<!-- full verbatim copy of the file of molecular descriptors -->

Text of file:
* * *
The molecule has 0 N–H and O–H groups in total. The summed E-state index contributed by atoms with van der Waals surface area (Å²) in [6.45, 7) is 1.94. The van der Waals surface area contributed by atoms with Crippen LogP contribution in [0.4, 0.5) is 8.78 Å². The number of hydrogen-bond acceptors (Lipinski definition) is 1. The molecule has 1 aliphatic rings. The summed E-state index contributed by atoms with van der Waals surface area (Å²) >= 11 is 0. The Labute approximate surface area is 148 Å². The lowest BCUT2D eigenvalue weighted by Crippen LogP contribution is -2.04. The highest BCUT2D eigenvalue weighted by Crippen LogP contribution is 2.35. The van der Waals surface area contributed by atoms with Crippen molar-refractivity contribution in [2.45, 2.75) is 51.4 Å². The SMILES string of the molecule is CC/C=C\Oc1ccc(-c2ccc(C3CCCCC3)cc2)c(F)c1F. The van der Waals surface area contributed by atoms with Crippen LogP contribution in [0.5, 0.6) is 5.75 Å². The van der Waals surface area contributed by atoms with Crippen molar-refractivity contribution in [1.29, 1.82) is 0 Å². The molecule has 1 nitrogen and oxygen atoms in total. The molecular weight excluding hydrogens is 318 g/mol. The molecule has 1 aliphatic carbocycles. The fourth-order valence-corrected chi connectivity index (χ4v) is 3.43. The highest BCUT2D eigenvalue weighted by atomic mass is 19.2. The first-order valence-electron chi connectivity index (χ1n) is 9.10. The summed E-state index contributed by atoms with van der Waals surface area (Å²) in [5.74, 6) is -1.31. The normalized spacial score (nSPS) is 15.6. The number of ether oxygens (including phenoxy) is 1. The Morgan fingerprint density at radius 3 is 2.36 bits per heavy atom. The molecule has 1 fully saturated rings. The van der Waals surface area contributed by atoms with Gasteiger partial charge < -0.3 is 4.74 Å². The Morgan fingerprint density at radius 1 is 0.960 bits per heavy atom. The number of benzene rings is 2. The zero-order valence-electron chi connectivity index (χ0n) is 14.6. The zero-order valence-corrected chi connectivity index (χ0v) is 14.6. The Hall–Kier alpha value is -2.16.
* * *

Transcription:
The molecule has 0 N–H and O–H groups in total. The summed E-state index contributed by atoms with van der Waals surface area (Å²) in [6.45, 7) is 1.94. The van der Waals surface area contributed by atoms with Crippen LogP contribution in [0.4, 0.5) is 8.78 Å². The number of hydrogen-bond acceptors (Lipinski definition) is 1. The molecule has 1 aliphatic rings. The summed E-state index contributed by atoms with van der Waals surface area (Å²) >= 11 is 0. The Labute approximate surface area is 148 Å². The lowest BCUT2D eigenvalue weighted by Crippen LogP contribution is -2.04. The highest BCUT2D eigenvalue weighted by Crippen LogP contribution is 2.35. The van der Waals surface area contributed by atoms with Crippen molar-refractivity contribution in [2.45, 2.75) is 51.4 Å². The SMILES string of the molecule is CC/C=C\Oc1ccc(-c2ccc(C3CCCCC3)cc2)c(F)c1F. The van der Waals surface area contributed by atoms with Crippen LogP contribution in [0.5, 0.6) is 5.75 Å². The van der Waals surface area contributed by atoms with Crippen molar-refractivity contribution in [1.29, 1.82) is 0 Å². The molecule has 1 nitrogen and oxygen atoms in total. The molecular weight excluding hydrogens is 318 g/mol. The molecule has 1 aliphatic carbocycles. The fourth-order valence-corrected chi connectivity index (χ4v) is 3.43. The highest BCUT2D eigenvalue weighted by atomic mass is 19.2. The first-order valence-electron chi connectivity index (χ1n) is 9.10. The summed E-state index contributed by atoms with van der Waals surface area (Å²) in [5.74, 6) is -1.31. The normalized spacial score (nSPS) is 15.6. The number of ether oxygens (including phenoxy) is 1. The Morgan fingerprint density at radius 3 is 2.36 bits per heavy atom. The molecule has 1 fully saturated rings. The van der Waals surface area contributed by atoms with Gasteiger partial charge < -0.3 is 4.74 Å². The Morgan fingerprint density at radius 1 is 0.960 bits per heavy atom. The number of benzene rings is 2. The zero-order valence-electron chi connectivity index (χ0n) is 14.6. The zero-order valence-corrected chi connectivity index (χ0v) is 14.6. The Hall–Kier alpha value is -2.16.